If the data available with Zilla Panchayat were any indication, then Rajiv Gandhi Chaitanya Yojana aimed to discourage rural youth migrating to urban areas in search of jobs, is a success. When the training programme of first batch concluded on February 20 (started in January), majority of the youngsters have dropped their ideas of moving to a big city and instead are planning to continue their work in their own agriculture fields. The beneficiaries in HD Kote and Periyapatna are largely showing interest in animal husbandary.

In all, 6985 beneficiaries were selected from 235 Gram Panchayats in the district. Out of which 4,570 are men and 2415 are women. Interestingly, 4440 beneficiaries have shown interest in self employment, such as animal husbandry, agriculture, horticulture, ship rearing, diary, mushroom and vegetable cultivation, fisheries, honey agri business and other sector, while 2487 have shown interest towards skill development programme and remaining 58 are yet to decided.

27-year-old Parvathi, a beneficiary from HD Kote said: "Before attending the programme, I was thinking of heading towards Mysore to seek a job. But, now I have gained confidence that I can become self-employed and even suggest the same for my other friends."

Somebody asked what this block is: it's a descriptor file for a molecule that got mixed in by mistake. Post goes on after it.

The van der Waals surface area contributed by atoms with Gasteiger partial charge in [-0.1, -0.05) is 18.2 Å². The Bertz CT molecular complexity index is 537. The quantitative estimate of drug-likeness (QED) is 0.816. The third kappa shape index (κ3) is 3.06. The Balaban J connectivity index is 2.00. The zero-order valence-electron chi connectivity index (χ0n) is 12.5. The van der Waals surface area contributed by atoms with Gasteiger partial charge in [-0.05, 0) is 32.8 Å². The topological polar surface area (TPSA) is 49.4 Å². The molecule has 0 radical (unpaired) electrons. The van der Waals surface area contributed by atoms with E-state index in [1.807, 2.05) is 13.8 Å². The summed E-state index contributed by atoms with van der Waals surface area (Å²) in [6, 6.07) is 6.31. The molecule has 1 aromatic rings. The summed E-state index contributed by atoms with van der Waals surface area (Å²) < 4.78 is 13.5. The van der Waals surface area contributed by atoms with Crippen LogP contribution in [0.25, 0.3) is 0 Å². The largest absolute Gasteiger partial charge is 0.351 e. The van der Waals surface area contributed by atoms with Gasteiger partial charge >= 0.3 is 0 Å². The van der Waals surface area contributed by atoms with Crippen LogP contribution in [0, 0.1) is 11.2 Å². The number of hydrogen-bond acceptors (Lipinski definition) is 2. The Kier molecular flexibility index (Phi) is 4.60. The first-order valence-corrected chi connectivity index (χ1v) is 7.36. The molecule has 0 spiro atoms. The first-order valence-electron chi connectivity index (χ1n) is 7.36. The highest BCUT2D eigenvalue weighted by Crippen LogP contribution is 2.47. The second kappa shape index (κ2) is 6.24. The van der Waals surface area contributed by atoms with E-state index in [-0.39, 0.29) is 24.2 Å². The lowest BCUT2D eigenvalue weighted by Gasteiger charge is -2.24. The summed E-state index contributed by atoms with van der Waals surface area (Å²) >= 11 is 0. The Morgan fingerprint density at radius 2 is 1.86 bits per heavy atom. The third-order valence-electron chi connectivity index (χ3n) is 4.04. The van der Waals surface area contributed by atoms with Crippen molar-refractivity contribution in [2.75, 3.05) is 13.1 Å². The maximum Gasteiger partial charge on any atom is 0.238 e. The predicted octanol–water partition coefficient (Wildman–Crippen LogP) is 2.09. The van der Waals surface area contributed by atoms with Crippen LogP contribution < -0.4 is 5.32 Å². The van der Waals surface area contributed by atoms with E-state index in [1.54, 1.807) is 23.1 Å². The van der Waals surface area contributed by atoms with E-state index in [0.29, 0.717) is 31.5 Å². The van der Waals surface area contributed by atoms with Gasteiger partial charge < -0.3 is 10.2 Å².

KR Nagar Taluk, Hulhalli Village Head Venkateshappa said that: "Earlier my unemployed son was wasting time, roaming in the village. After I forced him to undergo the training, I began to see some changes. Today, he is planning to cultivate in the two acres of land what we have and am happy for him."

Chandrappa of KR Nagar Taluk said that the programm has helped him to create employment by himself and is planning to take up animal husbandry.

ZP Chief Executive Officer PA Gopal said that migration will definitely come down with educating youngsters and the programme creates job opportunities for rural artisans in large, apart from helping village youth to take appropriate decision about their future.

ZP Chief Planning Officer Prabhuswamy said that with youngsters taking up agricultural activities coming down in recent times, the programme has motivated thousands of youngster in district to take up farming activities.

The selected beneficiaries were educated about skill employment and self employment and how to generate income by mobilising the existing resources within their villages by taking up activities like horticulture, animal husbandry, goat rearing, cow rearing, fisheries etc., apart from main
occupation agriculture.

Another feature of the programme was the inclusion of women in the training. They too were educated about rearing hen, goat, cow, tailoring, handicrafts while generating income using locally available resources that needed little investment. They were trained through video conferencing and satellite education.

The programme was announced by Chief Minister Siddaramaiah in his budget on July, 2013. Loan facility will be provided by banks upto Rs 1 lakh of which Rs 10,000 will be provided as subsidy. The beneficiaries will be further provided training to specialise their skills in the respective fields they
are interested.